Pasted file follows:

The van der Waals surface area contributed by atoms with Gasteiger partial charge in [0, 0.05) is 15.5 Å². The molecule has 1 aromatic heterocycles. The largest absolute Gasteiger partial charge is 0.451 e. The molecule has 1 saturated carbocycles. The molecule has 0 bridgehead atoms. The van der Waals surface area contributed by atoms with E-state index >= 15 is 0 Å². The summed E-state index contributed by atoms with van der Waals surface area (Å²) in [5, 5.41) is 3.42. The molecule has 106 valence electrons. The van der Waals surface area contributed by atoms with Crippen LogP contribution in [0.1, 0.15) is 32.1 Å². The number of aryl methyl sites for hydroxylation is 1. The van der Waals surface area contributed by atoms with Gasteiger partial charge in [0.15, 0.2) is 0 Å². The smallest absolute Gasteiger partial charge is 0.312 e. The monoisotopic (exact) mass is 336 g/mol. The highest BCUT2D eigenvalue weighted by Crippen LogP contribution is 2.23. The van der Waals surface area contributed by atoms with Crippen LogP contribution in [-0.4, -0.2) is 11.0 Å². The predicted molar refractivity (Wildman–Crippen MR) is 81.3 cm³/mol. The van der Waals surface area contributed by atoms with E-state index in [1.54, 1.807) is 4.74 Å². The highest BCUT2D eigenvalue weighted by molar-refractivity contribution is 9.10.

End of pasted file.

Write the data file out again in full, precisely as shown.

The van der Waals surface area contributed by atoms with Gasteiger partial charge in [0, 0.05) is 15.5 Å². The molecule has 1 aromatic heterocycles. The largest absolute Gasteiger partial charge is 0.451 e. The molecule has 1 saturated carbocycles. The molecule has 0 bridgehead atoms. The van der Waals surface area contributed by atoms with E-state index >= 15 is 0 Å². The summed E-state index contributed by atoms with van der Waals surface area (Å²) in [5, 5.41) is 3.42. The molecule has 106 valence electrons. The van der Waals surface area contributed by atoms with Crippen LogP contribution in [0.1, 0.15) is 32.1 Å². The number of aryl methyl sites for hydroxylation is 1. The van der Waals surface area contributed by atoms with Gasteiger partial charge in [0.15, 0.2) is 0 Å². The smallest absolute Gasteiger partial charge is 0.312 e. The monoisotopic (exact) mass is 336 g/mol. The highest BCUT2D eigenvalue weighted by Crippen LogP contribution is 2.23. The van der Waals surface area contributed by atoms with Crippen LogP contribution in [-0.4, -0.2) is 11.0 Å². The predicted molar refractivity (Wildman–Crippen MR) is 81.3 cm³/mol. The van der Waals surface area contributed by atoms with E-state index in [1.54, 1.807) is 4.74 Å². The highest BCUT2D eigenvalue weighted by molar-refractivity contribution is 9.10.